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60 terms

Microbiology Chapter 13

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virus
tiny infectious agent with nucleic acid surrounded by capsomeres
capsomeres
protein subunits of capsids that surround viruses
common characteristics of viruses, viroids, and prions
lack cell structure
cannot metabolize, grow or self-produce
cannot respond to the environment
capsid
the coating of protein surrounding the nucleic acid of a virus
virion
a complete viral article, including a nucleic acid and a capsid, outside of a cell
bacteriophage
a virus that infects a bacterial cell
How are viruses classified?
type of nucleic acid,
presense of an envelope,
shape,
size
5 stages of the replication cycle of a virus
attachment, entry, synthesis, assembly, release
Viruses depend on _________________.
random contact with a specific host cell type for replication
uncoating
process by which the capsid is removed after the virion enters the cell
latency
animal virus remains inactive in a cell as part of a chromosome or in the cytosol
provirus
the viral DNA which inserts into a host cell's chromosome
dsDNA virus
in a virus, acts like cellular DNA in transcription and replication
ssRNA virus
has positive-strand RNA which can be directly translated by ribosomes to synthesize protein
positive-strand RNA
same polarity as MRNA so genome RNA can be translated in cytoplasm by host cell ribosomes
negative-strand RNA
complementary to mRNA, genome must be transcribed by viral RNA polymerase to produce viral RNA
neoplasia
uncontrolled cell reproduction in a multicellular animal
tumor
mass of neoplastic cells
neoplastic cells
Tumor (abnormal function, unregulated growth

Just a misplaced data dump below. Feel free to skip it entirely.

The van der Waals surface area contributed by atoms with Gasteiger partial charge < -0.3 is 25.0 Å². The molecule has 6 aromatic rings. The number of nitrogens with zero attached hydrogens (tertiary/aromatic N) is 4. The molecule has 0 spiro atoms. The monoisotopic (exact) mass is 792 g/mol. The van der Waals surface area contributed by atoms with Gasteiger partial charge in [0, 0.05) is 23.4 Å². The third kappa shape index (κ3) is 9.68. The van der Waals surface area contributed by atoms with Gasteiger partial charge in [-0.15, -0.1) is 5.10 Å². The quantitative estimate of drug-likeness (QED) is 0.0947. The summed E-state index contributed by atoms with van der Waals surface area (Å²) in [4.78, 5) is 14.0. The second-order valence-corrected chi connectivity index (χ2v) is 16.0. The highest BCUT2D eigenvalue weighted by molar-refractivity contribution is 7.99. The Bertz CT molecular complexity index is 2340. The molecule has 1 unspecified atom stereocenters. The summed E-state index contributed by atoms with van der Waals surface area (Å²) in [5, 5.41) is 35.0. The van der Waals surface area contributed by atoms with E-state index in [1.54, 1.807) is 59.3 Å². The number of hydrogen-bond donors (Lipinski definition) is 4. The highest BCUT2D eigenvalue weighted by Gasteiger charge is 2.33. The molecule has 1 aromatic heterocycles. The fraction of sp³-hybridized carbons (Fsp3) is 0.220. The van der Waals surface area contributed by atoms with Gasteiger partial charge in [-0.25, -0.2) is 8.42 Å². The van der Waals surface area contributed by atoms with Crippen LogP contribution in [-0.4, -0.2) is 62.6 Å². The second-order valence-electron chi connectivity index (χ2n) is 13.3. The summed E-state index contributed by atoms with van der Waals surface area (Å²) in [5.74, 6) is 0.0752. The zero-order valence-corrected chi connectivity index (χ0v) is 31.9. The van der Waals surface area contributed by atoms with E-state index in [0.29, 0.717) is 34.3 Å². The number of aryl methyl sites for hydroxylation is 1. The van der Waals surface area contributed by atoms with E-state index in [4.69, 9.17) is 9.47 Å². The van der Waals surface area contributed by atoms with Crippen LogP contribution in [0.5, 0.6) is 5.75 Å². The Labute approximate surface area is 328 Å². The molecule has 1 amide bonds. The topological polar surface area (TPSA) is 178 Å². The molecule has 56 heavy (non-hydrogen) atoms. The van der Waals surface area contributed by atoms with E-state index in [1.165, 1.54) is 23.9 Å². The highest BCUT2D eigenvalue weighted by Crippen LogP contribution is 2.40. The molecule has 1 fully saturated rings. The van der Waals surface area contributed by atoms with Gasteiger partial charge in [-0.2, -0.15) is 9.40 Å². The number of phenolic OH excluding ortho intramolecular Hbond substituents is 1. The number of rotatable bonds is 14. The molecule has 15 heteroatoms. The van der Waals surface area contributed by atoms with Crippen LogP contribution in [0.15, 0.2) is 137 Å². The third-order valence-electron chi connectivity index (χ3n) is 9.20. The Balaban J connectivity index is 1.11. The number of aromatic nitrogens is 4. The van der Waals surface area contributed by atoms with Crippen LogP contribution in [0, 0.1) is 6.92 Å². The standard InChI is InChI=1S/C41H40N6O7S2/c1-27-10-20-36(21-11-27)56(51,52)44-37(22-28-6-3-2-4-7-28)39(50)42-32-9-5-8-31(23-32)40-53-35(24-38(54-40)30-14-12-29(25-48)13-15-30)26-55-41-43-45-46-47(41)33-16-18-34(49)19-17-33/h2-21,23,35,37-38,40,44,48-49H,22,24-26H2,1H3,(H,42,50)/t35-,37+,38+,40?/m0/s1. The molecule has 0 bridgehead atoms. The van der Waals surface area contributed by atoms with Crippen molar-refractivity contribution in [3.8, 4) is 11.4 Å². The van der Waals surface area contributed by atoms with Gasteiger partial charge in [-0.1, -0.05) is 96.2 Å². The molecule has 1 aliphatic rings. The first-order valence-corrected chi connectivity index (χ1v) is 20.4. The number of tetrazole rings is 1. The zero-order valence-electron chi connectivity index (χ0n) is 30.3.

"steals nutrients from other tissues")
oncogenic virus
viruses that lead to cancer by permanently altering its genetic material
How are viruses cultured in a lab? Why?
inside mature organisms or embryonated chicken eggs, because viruses cannot metabolize or replicate alone
plaques on the bacterial lawn
clear areas on a agar plate where bacteria has been infected with phages lyse
phages
viruses that infect bacteria
lyse
to burst
plaque assay
Determines the number of viruses in solution. A known volume of solution is added to metabolizing cells, and the infection lyses cells and leads to a clear zone or plaque surrounded by uninfected cells. Each plaque represents one virion.
2 types of cell cultures on which viruses can be grown
diploid cell cultures and
continuous cell cultures
diploid cell cuture
last 100 generations
continuous cell cultures
derived from cancer cells, last longer than diploid cell cutures
viroids
small circular pieces of RNA with no capsid that infect and cause disease in plants
prions
infectious protein particles that lack nucleic acids and replicate by coverting similar, normal proteins into new prions, cause diseases such as spongiform encephalopathies
spongiform encephalopathies
disease caused by prion aggregates that cause nervous degradation. known as Creutzfeld-Jacobs Disease, Mad Cow, Scrapie
Which of the following is not an ancellular agent?
a. viroid
b. virus
c. rickettsia
d. prioin
c. rickettsia
Which of the following statements is true?
a. viruses move toward their cell hosts
b. viruses are capable of metabolism
c. viruses lack a cell membrane
d. viruses grow in response to their environmental conditions
c. viruses lack a cell membrane
A virus that is specific for a bacterial host is called a
a. phage
b. prion
c. virion
d. viroid
a. phage
A naked virus
a. has no membranous envelope
has injected its DNA or RNA into a host cell
is devoid of capsomeres
is one that is unattached to a host cell
a. has no membranous envelope
Which of the following statements is false?
a. viruses may have circular DNA
b. dsRNA is found in bacteria more often than in viruses
c. viral DNA may be linear
d. typically, viruses have DNA or RNA, but not both
b. dsRNA is found in bacteria more often than in viruses
When a eukaryotic cell is infected with an enveloped virus and sheds viruses slowly over time, this infection is
a. called a lytic infection
b. a prophage cycle